The described heat-shrink technique is also potentially injurious to the magnetic elements since the heat to which the magnetic elements are exposed can cause the magnetic materials to crack and chip. Additionally, the amount of expansion which can be achieved by heating the shell is limited. For example, the diameter of a shell for a three-inch diameter rotor will increase approximately 0,017" when heated. Accordingly, the machining step required by Kasabian prior to heat-shrink installation of his retaining sleeve must be precise to ensure a high interference fit after cooling of the sleeve. Machining operations of the type described by Kasabian are generally not practical when ferrite or other ceramic magnetic elements are used because such materials are very expensive to machine and cut. Moreover, the materials and techniques conventionally used in the manufacture of ceramic magnets lead to relatively wide variations in dimensional tolerances. For example, ferrite magnetic elements of the size which might typically be used with a three-inch diameter rotor may vary by 0,020" in thickness. The overall diameter of the core and surrounding magnetic elements may vary by up to 0,040". Thus, ferrite magnetic element cannot routinely be used in heat-shrink assembly techniques due to the inherent dimensional limitations. Although the hydraulic expansion technique disclosed in U.S. Pat. No. 4,617,726 avoids possible damage to the magnets inherent in the heat-shrink method, this technique does not address the problems associated with dimensional variations in the magnetic elements and core.

SUMMARY OF THE INVENTION

One of the primary objects of the present invention is to provide a novel permanent magnet rotor assembly which is particularly tolerant of substantial dimensional tolerance variations in the magnetizable elements.

Another object of the present invention is to provide a novel method and apparatus for making a permanent magnet rotor which provide relatively low cost ease of manufacture and result in optimum magnetic element retention.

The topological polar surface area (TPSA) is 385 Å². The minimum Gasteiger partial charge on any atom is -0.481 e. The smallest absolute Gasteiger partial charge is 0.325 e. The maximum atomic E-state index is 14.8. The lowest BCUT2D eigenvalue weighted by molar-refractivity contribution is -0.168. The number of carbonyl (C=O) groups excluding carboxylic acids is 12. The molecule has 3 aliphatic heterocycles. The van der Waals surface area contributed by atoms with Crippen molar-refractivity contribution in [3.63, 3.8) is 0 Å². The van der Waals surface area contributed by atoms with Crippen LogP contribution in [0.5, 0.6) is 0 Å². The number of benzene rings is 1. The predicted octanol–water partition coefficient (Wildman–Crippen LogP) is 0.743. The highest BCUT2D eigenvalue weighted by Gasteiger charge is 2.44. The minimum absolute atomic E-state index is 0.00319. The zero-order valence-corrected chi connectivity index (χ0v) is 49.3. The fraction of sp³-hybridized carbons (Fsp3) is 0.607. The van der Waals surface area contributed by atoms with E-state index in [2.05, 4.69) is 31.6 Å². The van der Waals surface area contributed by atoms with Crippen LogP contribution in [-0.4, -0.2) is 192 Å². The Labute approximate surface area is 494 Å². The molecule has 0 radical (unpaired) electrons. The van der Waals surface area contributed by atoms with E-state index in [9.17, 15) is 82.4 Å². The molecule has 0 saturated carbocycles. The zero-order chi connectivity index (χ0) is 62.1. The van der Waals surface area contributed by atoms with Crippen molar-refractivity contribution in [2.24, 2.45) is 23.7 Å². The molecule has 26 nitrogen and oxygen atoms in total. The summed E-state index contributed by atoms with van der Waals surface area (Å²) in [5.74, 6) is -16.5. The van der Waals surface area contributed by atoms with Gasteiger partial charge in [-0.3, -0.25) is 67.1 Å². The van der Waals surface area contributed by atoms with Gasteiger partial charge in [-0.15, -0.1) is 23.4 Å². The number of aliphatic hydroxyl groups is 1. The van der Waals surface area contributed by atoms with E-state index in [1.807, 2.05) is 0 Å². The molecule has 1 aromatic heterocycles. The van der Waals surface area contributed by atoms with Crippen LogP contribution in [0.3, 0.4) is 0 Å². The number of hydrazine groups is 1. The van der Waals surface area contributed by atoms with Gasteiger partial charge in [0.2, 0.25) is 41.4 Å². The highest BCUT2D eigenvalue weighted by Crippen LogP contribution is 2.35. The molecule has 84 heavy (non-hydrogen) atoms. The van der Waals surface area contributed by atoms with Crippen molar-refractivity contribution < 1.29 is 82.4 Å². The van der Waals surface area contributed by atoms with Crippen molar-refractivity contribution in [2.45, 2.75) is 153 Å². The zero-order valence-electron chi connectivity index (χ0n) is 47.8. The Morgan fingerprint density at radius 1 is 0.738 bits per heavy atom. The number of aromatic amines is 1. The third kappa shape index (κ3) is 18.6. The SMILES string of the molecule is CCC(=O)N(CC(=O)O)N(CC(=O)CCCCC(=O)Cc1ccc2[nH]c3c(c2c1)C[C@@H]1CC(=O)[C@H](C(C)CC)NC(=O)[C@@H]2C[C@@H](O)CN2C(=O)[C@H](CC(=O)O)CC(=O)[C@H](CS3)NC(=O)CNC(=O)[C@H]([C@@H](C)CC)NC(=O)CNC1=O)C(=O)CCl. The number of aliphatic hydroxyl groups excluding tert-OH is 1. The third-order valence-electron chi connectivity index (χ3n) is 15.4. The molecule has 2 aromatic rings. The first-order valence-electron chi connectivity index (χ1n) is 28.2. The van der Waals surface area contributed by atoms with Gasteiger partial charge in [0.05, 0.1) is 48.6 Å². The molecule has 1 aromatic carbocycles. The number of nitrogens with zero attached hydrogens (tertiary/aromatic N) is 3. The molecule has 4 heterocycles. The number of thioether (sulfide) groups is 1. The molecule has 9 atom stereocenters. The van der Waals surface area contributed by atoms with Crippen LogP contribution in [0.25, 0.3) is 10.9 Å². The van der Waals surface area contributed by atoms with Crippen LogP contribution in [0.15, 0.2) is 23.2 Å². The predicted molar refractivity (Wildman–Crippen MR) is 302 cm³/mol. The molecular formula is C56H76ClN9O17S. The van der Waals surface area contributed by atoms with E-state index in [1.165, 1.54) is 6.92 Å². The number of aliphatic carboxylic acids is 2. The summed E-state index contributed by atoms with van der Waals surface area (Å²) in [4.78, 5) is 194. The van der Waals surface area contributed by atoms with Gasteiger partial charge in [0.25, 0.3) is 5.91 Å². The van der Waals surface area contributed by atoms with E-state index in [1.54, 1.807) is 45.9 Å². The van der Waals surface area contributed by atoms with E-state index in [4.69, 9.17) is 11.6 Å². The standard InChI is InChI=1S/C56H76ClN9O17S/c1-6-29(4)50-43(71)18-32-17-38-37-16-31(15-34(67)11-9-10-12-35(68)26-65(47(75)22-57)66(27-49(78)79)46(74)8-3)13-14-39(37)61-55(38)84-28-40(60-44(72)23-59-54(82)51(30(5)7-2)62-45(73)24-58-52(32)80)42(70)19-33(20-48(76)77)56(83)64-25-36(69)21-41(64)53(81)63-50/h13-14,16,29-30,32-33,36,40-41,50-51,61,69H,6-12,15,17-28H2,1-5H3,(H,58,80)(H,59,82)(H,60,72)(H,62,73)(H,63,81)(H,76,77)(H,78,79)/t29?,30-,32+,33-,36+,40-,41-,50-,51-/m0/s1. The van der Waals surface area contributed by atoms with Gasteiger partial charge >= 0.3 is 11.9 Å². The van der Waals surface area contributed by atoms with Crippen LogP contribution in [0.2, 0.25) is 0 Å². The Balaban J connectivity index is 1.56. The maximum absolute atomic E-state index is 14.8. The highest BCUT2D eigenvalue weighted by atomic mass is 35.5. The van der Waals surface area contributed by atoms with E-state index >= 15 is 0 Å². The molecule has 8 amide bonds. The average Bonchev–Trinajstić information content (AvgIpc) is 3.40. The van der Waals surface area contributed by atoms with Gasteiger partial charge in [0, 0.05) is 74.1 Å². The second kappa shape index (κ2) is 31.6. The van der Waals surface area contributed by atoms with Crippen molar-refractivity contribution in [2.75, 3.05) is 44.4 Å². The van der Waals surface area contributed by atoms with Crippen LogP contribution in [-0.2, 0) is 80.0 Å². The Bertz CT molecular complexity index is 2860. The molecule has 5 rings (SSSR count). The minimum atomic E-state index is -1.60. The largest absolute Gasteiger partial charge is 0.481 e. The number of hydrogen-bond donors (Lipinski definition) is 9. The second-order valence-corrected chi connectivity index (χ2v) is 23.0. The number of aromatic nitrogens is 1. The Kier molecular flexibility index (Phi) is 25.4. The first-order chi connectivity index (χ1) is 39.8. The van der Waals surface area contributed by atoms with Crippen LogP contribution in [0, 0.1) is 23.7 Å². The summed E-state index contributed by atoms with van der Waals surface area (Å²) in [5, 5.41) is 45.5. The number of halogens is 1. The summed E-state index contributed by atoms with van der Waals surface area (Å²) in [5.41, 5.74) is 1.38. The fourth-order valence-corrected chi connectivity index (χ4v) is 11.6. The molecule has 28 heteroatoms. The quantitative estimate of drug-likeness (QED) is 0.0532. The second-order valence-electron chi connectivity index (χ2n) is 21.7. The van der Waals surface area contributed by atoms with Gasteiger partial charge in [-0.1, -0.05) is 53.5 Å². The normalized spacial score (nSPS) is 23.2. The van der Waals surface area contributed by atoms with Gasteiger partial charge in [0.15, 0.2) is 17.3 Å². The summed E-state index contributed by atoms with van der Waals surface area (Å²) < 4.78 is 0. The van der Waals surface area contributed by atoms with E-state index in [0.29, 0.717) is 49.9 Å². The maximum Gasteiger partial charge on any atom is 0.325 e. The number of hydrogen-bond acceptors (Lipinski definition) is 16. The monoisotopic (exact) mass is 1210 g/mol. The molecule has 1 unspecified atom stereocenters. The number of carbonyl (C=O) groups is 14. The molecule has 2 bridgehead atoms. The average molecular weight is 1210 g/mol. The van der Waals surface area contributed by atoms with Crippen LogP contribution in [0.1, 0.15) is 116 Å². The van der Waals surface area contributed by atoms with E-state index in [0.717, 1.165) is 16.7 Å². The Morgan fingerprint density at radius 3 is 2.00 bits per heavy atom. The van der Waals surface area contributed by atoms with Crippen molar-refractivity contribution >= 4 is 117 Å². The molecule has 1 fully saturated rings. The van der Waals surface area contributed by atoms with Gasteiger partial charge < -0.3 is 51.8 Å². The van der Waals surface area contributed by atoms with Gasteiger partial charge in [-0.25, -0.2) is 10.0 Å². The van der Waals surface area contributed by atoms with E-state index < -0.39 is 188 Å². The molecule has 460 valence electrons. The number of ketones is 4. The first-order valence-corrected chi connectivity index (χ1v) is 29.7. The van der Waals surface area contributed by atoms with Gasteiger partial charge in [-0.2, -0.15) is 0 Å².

A more particular object of the present invention is to provide a novel permanent magnet rotor assembly employing a core having magnetizable elements surrounding the core, a sleeve securing the magnetizable elements radially against the core so as to prevent longitudinal movement of the magnetizable elements relative to the core, and end rings retained against the opposite ends of the core so as to retain particles within the rotor assembly in the event of chipping or cracking of the magnetizable elements, a void being formed between at least one of the end rings and the adjacent magnet ends.

Another object of the present invention is to provide a novel permanent magnet rotor and method and apparatus for making the rotor which are highly tolerant of substantial dimensional variations so as to assure a high-interference fit between a plurality of magnetizable elements and a retaining shell irrespective of dimensional variations.

Still another object of the present invention is to provide a rotor structure which is extremely durable, easy to manufacture and relatively inexpensive.

A further object of the present invention is to provide a novel rotor assembly fixture for holding a rotor core and surrounding magnetizable elements in precise relation relative to a cylindrical retaining shell, and which effects uniform pressure application to an end edge of the shell to plastically and elastically deform the shell as it is cold-pressed axially over the core and magnetizable elements.